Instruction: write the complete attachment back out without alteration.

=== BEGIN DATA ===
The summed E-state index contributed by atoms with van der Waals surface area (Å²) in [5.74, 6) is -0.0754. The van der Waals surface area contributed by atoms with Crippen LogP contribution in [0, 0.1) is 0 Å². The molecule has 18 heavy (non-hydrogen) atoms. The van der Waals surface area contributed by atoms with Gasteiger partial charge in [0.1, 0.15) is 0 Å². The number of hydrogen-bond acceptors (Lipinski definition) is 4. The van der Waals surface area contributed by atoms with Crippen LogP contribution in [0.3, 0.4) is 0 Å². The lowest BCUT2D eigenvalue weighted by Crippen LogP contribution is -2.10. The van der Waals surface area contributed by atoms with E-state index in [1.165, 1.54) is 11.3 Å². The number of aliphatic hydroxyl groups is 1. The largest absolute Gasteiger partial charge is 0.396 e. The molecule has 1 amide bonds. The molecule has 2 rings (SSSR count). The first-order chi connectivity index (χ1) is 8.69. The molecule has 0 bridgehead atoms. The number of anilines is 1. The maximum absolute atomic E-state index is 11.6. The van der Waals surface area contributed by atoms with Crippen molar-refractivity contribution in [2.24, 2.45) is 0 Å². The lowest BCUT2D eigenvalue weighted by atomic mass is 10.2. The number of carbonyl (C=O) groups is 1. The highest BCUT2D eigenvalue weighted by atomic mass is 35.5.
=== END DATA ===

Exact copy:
The summed E-state index contributed by atoms with van der Waals surface area (Å²) in [5.74, 6) is -0.0754. The van der Waals surface area contributed by atoms with Crippen LogP contribution in [0, 0.1) is 0 Å². The molecule has 18 heavy (non-hydrogen) atoms. The van der Waals surface area contributed by atoms with Gasteiger partial charge in [0.1, 0.15) is 0 Å². The number of hydrogen-bond acceptors (Lipinski definition) is 4. The van der Waals surface area contributed by atoms with Crippen LogP contribution in [0.3, 0.4) is 0 Å². The lowest BCUT2D eigenvalue weighted by Crippen LogP contribution is -2.10. The van der Waals surface area contributed by atoms with E-state index in [1.165, 1.54) is 11.3 Å². The number of aliphatic hydroxyl groups is 1. The largest absolute Gasteiger partial charge is 0.396 e. The molecule has 1 amide bonds. The molecule has 2 rings (SSSR count). The first-order chi connectivity index (χ1) is 8.69. The molecule has 0 bridgehead atoms. The number of anilines is 1. The maximum absolute atomic E-state index is 11.6. The van der Waals surface area contributed by atoms with Crippen molar-refractivity contribution in [2.24, 2.45) is 0 Å². The lowest BCUT2D eigenvalue weighted by atomic mass is 10.2. The number of carbonyl (C=O) groups is 1. The highest BCUT2D eigenvalue weighted by atomic mass is 35.5.